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Thursday, April 21, 2011

My Big Fat Vegan Passover Seder

"What do you mean, you don't eat no meat?.... That's ok, I make lamb!"
Quote from My Big Fat Greek Wedding

For my first seder that I prepared on my own, I thought I'd have my family and a couple of friends, and it would be a small festival.  But, as I put the word out, many people were looking for a seder, some had never attended one and wanted to know more about Passover, and others were just curious what a vegan seder would be like.  Next thing I knew, I had twenty guests in my home!!!

Seder Table -- Seder plate, matzah, and small glass of wine for Elijah the Prophet

My 5 1/2 year-old niece painted the seder plate.  She painted all the spots on the plate except for the spot for the shankbone, "Because we don't eat meat."  Cute.  In place of the bone, I placed a few beets on the plate, and a vegetarian friend brought his very own "tofu shankbone."  Traditionally there is an egg on the plate to represent the spring; instead we had a flower.

Passover has become a holiday of excessive processed foods, cottonseed oil, fat, and too many eggs.  Clearly, this is not the case in my home.  This is a Vegetable and Matzah Casserole from The Vegetarian Pesach Cookbook by Roberta Kalechofsky:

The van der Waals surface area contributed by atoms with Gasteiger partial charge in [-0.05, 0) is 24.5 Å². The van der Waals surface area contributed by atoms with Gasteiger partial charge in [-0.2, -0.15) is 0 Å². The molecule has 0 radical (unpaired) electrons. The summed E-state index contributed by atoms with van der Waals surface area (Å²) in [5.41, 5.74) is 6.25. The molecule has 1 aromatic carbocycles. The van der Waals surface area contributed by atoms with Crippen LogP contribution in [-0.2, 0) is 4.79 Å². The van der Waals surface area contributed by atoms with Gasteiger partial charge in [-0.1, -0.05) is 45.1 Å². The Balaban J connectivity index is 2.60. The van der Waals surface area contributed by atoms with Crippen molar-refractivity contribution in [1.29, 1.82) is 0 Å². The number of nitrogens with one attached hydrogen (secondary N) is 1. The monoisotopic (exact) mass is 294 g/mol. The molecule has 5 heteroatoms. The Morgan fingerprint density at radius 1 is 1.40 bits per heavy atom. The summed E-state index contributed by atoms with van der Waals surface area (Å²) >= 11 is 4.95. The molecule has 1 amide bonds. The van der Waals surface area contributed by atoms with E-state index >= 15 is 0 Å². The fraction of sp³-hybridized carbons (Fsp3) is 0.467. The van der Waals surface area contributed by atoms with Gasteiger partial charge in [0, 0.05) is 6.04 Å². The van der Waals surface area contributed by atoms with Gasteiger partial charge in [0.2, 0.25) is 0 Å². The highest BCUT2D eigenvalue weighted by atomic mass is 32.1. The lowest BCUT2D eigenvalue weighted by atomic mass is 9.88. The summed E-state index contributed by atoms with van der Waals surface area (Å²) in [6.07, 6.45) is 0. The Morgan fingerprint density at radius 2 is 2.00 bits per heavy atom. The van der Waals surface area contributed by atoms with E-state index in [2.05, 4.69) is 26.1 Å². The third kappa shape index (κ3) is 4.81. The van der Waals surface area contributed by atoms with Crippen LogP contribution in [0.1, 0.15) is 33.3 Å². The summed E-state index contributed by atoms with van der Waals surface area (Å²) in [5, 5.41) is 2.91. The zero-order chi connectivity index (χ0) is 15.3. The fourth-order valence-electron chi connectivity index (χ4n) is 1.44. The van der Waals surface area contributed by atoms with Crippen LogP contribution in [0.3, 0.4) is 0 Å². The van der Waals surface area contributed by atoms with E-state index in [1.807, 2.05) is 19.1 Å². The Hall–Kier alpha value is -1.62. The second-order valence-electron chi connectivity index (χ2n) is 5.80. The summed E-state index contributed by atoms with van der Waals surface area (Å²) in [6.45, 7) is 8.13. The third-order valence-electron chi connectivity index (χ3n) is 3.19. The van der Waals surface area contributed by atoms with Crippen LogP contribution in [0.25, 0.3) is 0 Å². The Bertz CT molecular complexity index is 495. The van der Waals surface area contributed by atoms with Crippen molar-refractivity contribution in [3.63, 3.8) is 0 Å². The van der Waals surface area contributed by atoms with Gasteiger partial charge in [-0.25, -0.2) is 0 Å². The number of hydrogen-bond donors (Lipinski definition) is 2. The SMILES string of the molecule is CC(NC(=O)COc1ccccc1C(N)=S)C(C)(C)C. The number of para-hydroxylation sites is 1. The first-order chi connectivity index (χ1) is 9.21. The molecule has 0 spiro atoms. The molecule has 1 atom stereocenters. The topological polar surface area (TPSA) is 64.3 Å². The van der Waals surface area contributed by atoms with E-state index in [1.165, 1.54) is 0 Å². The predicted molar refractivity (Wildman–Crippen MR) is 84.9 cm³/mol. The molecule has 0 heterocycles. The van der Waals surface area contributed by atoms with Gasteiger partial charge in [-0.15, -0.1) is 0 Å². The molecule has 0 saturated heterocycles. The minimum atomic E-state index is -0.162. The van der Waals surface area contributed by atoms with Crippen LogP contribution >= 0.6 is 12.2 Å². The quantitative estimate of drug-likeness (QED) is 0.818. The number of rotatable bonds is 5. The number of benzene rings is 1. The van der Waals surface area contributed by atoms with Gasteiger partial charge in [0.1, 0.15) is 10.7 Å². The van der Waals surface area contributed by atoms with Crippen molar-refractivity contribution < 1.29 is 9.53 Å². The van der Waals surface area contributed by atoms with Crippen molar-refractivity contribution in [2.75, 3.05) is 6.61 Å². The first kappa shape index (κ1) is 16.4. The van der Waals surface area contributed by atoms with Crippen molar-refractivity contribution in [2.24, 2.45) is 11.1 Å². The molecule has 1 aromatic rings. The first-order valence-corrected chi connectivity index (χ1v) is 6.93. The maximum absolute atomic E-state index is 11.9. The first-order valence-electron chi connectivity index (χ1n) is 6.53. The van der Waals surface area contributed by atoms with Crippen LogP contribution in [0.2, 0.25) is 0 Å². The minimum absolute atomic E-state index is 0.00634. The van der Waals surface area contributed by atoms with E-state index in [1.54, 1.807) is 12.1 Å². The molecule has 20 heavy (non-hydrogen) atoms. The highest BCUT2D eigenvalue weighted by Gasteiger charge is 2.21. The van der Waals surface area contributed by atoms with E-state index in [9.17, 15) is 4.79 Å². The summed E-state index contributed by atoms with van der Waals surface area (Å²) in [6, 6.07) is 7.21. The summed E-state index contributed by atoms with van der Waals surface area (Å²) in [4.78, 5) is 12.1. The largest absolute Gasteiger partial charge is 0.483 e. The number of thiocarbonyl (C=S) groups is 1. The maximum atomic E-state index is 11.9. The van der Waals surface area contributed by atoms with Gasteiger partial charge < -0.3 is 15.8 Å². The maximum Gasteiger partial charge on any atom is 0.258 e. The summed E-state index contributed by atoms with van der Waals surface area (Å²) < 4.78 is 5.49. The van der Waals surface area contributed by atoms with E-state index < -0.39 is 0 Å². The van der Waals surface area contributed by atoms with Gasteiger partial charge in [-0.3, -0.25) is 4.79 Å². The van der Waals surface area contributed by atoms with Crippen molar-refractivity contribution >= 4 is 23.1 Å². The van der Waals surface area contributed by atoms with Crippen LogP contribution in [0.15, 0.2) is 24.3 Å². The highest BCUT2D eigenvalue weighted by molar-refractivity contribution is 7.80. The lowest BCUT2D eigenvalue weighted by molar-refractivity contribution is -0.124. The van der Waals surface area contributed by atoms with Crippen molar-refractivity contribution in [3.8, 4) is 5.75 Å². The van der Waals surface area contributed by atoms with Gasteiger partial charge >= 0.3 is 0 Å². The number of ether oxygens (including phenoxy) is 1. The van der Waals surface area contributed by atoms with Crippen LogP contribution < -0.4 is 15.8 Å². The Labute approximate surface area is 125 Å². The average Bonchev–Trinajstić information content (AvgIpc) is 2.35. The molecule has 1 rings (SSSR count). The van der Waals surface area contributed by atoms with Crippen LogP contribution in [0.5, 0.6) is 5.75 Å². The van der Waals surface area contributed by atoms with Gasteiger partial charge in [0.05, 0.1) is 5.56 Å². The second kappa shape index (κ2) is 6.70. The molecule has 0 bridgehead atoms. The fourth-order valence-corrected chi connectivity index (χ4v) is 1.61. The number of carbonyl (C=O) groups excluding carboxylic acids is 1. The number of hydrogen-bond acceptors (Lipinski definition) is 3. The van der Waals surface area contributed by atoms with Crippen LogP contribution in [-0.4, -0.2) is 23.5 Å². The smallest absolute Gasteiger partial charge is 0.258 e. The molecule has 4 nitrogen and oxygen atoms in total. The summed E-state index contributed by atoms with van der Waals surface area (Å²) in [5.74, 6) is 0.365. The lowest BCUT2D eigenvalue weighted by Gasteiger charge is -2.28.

Matzah farfel, layered with sauteed eggplant, tomatoes, mushrooms, and peppers, covered with more whole wheat matzah farfel and tomato sauce.

Russian Potato and Mushroom Croquettes from Debra Wasserman's The Lowfat Jewish Vegetarian Cookbook:




I also served matzah ball soup based on the Post Punk Kitchen recipe, using tofu instead of egg to hold the balls together (I observe a sephardic Pesach, so I do eat soy and other kitniyot).  Mrs. Feinberg's Kugel, one of my favorites, made from sweet potato, apple, and carrots also made an appearance and was polished off quickly!

And you cannot ever ever ever forget dessert!!!!  One friend brought one of the infamous box mixes of brownies, but she used flax seed instead of eggs.  It came out quite good!  This is the No Bake Chocolate Matzoh Roll from The Vegetarian Pesach Cookbook.

And, what kind of holiday is it if the pets don't get to participate?  Here, my dog Curves eagerly finds the afikoman, or hidden matzah! :)
It should be the youngest child who finds the afikoman, not the youngest dog, right?  My mischevious dog Curves.

Have a joyous Pesach, and please, go easy on the eggs!

2 comments:

Amanda said...

Would love the recipe for the Matzah farfel veggie casserole!

Anonymous said...

Oh yummm, I am sorry I couldn't be there!
Angela